Cameron promises new era in open government

The UK's coalition government has launched an online 'transparency' database, as it publishes business plans for all major spending departments over the next four years.

The moves were outlined in a statement to MPs.

The new departmental business plans offer financial information, and well as structural reform plans and details of departmental priorities.

Users can access a range of information in the new searchable database, including details of departmental structures and salaries, as well as ministerial meetings and hospitality.

According to a press release from the Cabinet Office, the move will "bring about a power shift in favour of increased Government accountability directly to the public".

Launching the new business plans today, Prime Minister David Cameron said:

"Instead of bureaucratic accountability to the government machine, these Business Plans bring in a new system of democratic accountability - accountability to the people. So reform will be driven not by the short-term political calculations of the government, but by the consistent, long-term pressure of what people want and choose in their public service."

Oddly, though, neither transparency nor the right of the people to know seemed to be much in evidence when the government declined to clarify some of the information in Sir Philip Green's report on government spending, published last month.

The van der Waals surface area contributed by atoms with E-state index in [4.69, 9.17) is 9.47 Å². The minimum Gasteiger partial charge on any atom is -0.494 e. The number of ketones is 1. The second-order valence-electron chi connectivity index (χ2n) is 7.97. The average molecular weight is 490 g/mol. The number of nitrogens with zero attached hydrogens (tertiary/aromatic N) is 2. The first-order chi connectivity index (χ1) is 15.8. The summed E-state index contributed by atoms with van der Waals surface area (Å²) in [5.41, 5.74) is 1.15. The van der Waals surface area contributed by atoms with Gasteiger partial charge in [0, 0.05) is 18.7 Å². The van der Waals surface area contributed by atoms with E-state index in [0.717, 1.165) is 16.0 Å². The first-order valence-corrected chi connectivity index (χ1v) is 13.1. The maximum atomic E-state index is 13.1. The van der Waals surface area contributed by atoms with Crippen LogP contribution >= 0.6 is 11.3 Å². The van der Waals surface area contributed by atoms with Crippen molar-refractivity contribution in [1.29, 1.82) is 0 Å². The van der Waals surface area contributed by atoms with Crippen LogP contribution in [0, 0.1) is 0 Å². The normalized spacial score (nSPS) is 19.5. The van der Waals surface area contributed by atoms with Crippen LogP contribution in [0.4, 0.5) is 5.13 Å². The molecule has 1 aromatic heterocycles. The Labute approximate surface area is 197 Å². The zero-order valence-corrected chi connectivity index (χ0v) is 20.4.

Sir Philip slammed government departments for a failure to agree common specifications for their IT hardware, alleging that one department paid just £353 for a laptop, while another paid £2,000.

The report also highlighted alleged disparities in the cost of printer cartridges, claiming that one department spent £86 on printer cartridges, while another paid £398.

IT magazine PC Pro submitted a Freedom of Information request for precise specifications of the hardware concerned, in order to make sure Sir Philip had indeed been comparing like with like.

And seemingly, in spite of its new-found eagerness to tell all, the government refused, telling the magazine:

"Disclosure of the printer cartridge and laptop information would undermine current negotiations with our supplier to standardise all units onto a single specification and price".

Which is, of course, complete nonsense.

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